Replacement value coverage is one method to cover the costs to rebuild or repair a home or apartment building. It replaces stolen and damaged belongings, both without deducting the depreciation of the property. It is typically preferred over actual cash value (ACV) coverage that deducts property depreciation in the loss settlement valuation. ACV insurance is less expensive because it provides less protection and more significant out-of-pocket expenses to insureds.
General liability insurance protects home and condo, and commercial property owners from legal actions arising from injuries to visitors on the property or damage to a visitor’s property while they are on the premises. A tree branch hitting a visitor’s car while parked in the apartment’s parking lot is covered, as are slips and falls and other injuries visitors might sustain on the property.
In a business policy, smaller operations will get liability protection through a BOP, while larger businesses require a standalone commercial general liability policy that offers more detailed and specific protection. Liability for home and condo owners is part of a package of coverages designed for their needs.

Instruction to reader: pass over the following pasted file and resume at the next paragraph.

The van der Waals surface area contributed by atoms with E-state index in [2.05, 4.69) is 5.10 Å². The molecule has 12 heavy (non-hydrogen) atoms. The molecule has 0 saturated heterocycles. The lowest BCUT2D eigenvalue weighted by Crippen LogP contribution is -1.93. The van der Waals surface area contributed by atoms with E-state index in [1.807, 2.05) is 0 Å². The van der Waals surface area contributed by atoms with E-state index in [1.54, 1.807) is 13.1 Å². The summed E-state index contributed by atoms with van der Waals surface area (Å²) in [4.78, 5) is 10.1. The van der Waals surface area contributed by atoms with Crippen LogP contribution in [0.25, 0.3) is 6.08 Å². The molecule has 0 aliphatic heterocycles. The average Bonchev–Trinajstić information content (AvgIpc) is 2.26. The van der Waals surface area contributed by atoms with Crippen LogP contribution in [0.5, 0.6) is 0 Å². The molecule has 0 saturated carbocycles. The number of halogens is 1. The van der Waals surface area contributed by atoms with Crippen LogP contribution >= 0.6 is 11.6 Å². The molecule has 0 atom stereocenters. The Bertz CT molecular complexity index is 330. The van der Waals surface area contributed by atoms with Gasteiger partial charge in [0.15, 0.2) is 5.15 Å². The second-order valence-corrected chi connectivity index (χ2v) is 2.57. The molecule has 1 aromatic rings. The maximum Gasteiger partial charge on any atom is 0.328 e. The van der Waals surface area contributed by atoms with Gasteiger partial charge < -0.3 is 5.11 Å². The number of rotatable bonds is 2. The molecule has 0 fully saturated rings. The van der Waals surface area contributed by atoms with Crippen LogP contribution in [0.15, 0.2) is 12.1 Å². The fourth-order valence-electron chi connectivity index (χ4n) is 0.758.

Hurricane and Flood Endorsements
Coastal property insurance coverage for businesses and homeowners excludes losses due to hurricanes and flooding. In coastal areas, the potential losses due to those perils are extreme compared to inland property risks. Policy endorsements are available for property owners to protect against such threats. Flood insurance is a national program administered by the NFIP and sold through local agents. Hurricane and wind damage coverage in coastal areas is often underwritten through state government programs.
Windstorm insurance, as hurricane insurance is also known, is available by adding it as an endorsement to homeowners or property owners’ policy. Or by insuring for wind-only coverage through specialized private insurers; or applying for last-resort Beach Plan or FAIR Plan insurance through state-administered insurance pools. The latter usually requires proof the insured has been declined by three carriers before they’ll insure your property.